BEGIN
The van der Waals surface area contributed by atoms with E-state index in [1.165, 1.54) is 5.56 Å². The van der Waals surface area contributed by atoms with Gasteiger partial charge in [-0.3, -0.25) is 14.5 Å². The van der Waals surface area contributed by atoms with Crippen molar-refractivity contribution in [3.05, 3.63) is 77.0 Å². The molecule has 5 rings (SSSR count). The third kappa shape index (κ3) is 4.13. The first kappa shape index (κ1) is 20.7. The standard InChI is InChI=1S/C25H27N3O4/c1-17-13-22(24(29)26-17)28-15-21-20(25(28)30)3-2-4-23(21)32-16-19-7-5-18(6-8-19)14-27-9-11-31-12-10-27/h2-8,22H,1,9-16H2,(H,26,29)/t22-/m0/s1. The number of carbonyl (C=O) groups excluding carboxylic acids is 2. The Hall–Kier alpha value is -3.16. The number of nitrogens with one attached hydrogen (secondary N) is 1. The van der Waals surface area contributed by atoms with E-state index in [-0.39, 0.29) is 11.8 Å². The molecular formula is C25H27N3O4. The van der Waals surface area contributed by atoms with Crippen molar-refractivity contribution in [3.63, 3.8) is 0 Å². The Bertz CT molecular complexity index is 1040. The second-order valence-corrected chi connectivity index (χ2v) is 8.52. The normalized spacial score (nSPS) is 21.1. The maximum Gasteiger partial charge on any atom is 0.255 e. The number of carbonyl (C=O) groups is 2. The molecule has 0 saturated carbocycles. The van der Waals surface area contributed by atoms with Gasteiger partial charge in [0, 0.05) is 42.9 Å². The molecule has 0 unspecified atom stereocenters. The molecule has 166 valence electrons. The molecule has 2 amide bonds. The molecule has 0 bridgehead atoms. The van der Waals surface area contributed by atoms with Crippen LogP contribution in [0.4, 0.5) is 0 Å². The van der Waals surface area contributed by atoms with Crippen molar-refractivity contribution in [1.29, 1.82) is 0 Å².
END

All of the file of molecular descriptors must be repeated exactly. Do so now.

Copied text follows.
The van der Waals surface area contributed by atoms with E-state index in [1.165, 1.54) is 5.56 Å². The van der Waals surface area contributed by atoms with Gasteiger partial charge in [-0.3, -0.25) is 14.5 Å². The van der Waals surface area contributed by atoms with Crippen molar-refractivity contribution in [3.05, 3.63) is 77.0 Å². The molecule has 5 rings (SSSR count). The third kappa shape index (κ3) is 4.13. The first kappa shape index (κ1) is 20.7. The standard InChI is InChI=1S/C25H27N3O4/c1-17-13-22(24(29)26-17)28-15-21-20(25(28)30)3-2-4-23(21)32-16-19-7-5-18(6-8-19)14-27-9-11-31-12-10-27/h2-8,22H,1,9-16H2,(H,26,29)/t22-/m0/s1. The number of carbonyl (C=O) groups excluding carboxylic acids is 2. The Hall–Kier alpha value is -3.16. The number of nitrogens with one attached hydrogen (secondary N) is 1. The van der Waals surface area contributed by atoms with E-state index in [-0.39, 0.29) is 11.8 Å². The molecular formula is C25H27N3O4. The van der Waals surface area contributed by atoms with Crippen molar-refractivity contribution in [3.63, 3.8) is 0 Å². The Bertz CT molecular complexity index is 1040. The second-order valence-corrected chi connectivity index (χ2v) is 8.52. The normalized spacial score (nSPS) is 21.1. The maximum Gasteiger partial charge on any atom is 0.255 e. The number of carbonyl (C=O) groups is 2. The molecule has 0 saturated carbocycles. The van der Waals surface area contributed by atoms with Gasteiger partial charge in [0, 0.05) is 42.9 Å². The molecule has 0 unspecified atom stereocenters. The molecule has 166 valence electrons. The molecule has 2 amide bonds. The molecule has 0 bridgehead atoms. The van der Waals surface area contributed by atoms with Crippen LogP contribution in [0.4, 0.5) is 0 Å². The van der Waals surface area contributed by atoms with Crippen molar-refractivity contribution in [1.29, 1.82) is 0 Å².